Another group of Margaret’s childhood friends always gets together when one or two of them who live out of town, come to visit. “Who’s going to organize a lunch?” We’ve taken turns. Or, for a while after the 50th reunion, a different group would get together for dinner, rotating homes. We’d each cook what we did best, bring out wine, schmooze— “How’s your brother, what are you up to these days, what about your children and grandchildren?” And then we’d reminisce. “I remember how kind your mother was to me when I was upset about one of our friends who was mean to us,” or, “Your mother was the best cook. I loved being invited for dinner. The first time I ever tasted an artichoke was in your home.” There were also the mothers who were terrible cooks, like one of Margaret’s friends whose mother one time was making a turkey and forgot to turn on the oven. We couldn’t figure out why it was taking so long to cook. They also had terrible snacks in their home—as in no snacks, so Margaret would bring her own. We still laugh about it.
Barbara’s circle started getting together in different ways and for different reasons. In years past, several classmates would gather for dinner when one friend, from kindergarten, came to New York from San Francisco for an art fair twice a year. He would email or call Barbara and say, “Would you get together a group?” She’d send out an email blast to those she knew would want to see him, pick a centrally located economical restaurant and we’d have a wonderful time catching up and planning our next gathering. The group remained basically the same but occasionally a new member would show up. Sometimes, a spouse or partner also would come but often not.
The week before her 40th reunion, a large group of gals got together for a pot-luck dinner at one classmate’s home. It was the first time many of us had seen each other in 10 years. We brought food, sat in a circle, and each had five minutes or so to share their news. There were tales of remaining single, divorcing, and so on. It was warm and wonderful and there was a promise to do it again before the 50th. We did, and the same hostess was gracious. More came, including some who had felt ostracized in high school and were so happy to be together.
After the 50th, there were a few small gatherings and recently someone initiated an email blast for another gals’ dinner. But several added names, the list grew, and the hospitable hostess again offered her home since there were too many to gather and speak easily in a restaurant. More of us had begun wearing hearing aids or entertaining the thought and knew we wouldn’t be able to hear well with so much noise. Barbara also attended a coed dinner when her San Francisco friend came in and wanted a group to toast all their 70th birthdays together. It was held in a too noisy restaurant and was difficult to hear and talk since we were seated in the main dining room rather than a private space. Yet, it still felt good to show up.
Sometimes the connections seem forced; there’s not enough glue to become friends beyond these gatherings. However, a group gathering is good because there’s still a caring about these long-ago bonds. And we both realize how lucky we are to have them.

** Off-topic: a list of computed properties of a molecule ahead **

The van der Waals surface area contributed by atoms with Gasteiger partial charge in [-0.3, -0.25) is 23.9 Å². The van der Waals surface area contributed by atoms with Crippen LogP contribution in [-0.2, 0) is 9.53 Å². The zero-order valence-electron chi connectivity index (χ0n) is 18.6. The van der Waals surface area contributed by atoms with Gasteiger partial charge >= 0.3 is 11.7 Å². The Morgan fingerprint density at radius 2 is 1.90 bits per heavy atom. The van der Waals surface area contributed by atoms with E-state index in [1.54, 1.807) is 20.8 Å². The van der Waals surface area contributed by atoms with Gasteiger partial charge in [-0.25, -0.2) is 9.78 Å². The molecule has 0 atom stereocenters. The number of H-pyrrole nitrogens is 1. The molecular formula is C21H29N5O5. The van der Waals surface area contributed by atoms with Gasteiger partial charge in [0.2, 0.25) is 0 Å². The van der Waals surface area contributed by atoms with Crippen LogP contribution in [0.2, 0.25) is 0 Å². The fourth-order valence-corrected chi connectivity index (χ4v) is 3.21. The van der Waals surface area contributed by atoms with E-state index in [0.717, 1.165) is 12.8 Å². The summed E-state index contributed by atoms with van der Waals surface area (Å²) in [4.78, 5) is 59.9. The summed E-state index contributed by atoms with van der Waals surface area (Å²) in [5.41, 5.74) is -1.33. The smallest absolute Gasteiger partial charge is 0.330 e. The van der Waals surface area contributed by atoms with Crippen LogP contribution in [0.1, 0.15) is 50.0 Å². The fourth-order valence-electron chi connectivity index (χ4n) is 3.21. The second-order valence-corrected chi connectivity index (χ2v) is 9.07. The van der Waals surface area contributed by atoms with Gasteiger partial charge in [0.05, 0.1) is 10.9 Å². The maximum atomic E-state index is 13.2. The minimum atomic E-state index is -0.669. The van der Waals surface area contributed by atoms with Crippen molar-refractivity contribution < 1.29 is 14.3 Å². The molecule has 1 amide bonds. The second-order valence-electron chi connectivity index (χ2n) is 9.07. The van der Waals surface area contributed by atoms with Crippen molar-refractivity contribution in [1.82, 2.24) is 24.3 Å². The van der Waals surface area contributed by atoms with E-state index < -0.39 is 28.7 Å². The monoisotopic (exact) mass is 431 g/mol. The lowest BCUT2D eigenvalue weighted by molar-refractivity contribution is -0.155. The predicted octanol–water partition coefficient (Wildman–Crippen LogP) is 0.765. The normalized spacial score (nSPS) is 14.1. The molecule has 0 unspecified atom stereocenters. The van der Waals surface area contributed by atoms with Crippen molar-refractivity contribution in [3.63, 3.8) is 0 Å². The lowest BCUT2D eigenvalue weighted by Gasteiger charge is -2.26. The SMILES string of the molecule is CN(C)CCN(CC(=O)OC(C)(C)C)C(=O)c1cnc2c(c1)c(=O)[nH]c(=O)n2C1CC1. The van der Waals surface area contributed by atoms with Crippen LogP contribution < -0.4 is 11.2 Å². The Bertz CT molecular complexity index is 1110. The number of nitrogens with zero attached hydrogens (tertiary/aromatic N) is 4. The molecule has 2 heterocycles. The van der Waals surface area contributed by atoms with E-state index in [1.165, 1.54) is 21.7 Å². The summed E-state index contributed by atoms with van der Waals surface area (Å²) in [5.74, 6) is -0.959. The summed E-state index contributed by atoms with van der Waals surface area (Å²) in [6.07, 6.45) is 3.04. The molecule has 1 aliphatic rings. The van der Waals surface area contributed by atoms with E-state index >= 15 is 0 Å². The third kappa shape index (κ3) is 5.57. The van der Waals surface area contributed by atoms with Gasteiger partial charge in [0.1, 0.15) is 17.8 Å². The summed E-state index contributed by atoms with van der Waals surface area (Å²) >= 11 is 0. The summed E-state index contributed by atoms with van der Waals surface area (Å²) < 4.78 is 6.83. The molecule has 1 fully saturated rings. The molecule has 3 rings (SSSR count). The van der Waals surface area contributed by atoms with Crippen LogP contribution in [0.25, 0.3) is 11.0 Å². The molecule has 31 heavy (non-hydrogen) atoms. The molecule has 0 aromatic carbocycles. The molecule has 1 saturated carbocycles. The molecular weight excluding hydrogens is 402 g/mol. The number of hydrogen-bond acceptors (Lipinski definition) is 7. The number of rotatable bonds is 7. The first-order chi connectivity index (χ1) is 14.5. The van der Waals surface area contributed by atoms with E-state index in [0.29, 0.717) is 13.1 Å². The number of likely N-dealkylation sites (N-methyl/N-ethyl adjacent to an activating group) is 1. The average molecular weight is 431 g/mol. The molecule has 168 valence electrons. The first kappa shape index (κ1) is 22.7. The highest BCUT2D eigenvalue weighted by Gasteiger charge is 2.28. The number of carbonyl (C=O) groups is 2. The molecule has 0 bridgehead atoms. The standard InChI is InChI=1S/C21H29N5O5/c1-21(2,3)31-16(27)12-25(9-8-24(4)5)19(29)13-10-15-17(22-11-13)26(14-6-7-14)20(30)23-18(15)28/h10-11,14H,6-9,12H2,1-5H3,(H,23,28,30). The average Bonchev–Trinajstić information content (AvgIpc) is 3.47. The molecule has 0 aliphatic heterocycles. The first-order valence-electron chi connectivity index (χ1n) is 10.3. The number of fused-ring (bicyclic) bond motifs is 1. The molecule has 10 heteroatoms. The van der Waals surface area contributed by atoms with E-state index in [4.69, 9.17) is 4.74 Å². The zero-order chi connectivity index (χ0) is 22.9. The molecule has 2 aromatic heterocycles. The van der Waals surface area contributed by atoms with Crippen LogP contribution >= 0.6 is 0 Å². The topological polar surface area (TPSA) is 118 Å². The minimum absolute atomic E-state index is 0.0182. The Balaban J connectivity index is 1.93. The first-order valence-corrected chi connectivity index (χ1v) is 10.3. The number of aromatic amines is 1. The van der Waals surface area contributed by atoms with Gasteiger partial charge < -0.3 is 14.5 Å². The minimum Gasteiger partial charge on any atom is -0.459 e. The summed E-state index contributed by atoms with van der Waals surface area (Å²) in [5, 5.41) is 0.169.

Barbara’s children live far from the two cities where they were raised, and because they moved several times, they don’t have the same type of bond she did with her longest-time friends; two dating from their elementary-school bus stop. Margaret’s children have all moved away. They keep in touch with their friends through social media, but it’s not the same. When her older son, who moved back home for 10 years, visits, he has so many friends to spend time with, Margaret barely sees him. Her other two children have lost touch with many of their childhood friends with one or two exceptions. We both know how lucky we are to have retained our childhood ties.
Here’s our recipe to make these smaller, more spontaneous gatherings work and our main advice—don’t wait for the big one to do so:
- Take the initiative if nobody else does. Start an email string with a, “Let’s get together for drinks, lunch or dinner” at a mutually agreeable time. Throw out a few dates; not everybody will be able to come to all but pick the one that’s most popular.
- Be inclusive. Mention in the email that anybody should add a name. As Margaret’s mother taught both of us, it’s important to err on the side of inclusion rather than exclusion. We had enough of that back in junior high and high school.
- Go for the right setting. If possible, gather in someone’s home if the group is bigger than six or eight. Otherwise, it’s too hard to talk, have meaningful conversations with a large number at a restaurant. If you go to a restaurant, be sure to ask for a private room if available and a round table. Long tables limit conversation to the person across from you or adjacent, and then you might feel like you are watching a tennis match. And who needs neck strain at our ages. If you get together at home, share costs, or rotate homes. Everyone takes a turn. Or, start a kitty to order take-out or make it a pot luck dinner and assign parts of the meal: food, drinks, napkins, paper plates and so on. You don’t want to have five lasagnas or just 10 bottles of wine. Well, maybe you do want the 10 bottles, but you want some food, too.
- Get everyone in on the conversation. Be sure that everyone is included. Get caught up. Have everyone give a 5-minute talk about what’s important. It might be a trip or retirement. Sometimes pick a topic—where are you headed? What most concerns you these days? Try to limit the “organ recital,” if it starts to veer out of control unless someone has a major health concern, needs and wants to share it and ask for advice.
- End the evening with talk about the next gathering. It doesn’t have to be etched in stone but have an idea such as let’s get together in another six months.
- Make a list of those to be included in the gathering and assign a new person to organize it. That doesn’t preclude making suggestions—let’s do dinner next time instead of brunch--or offering to help.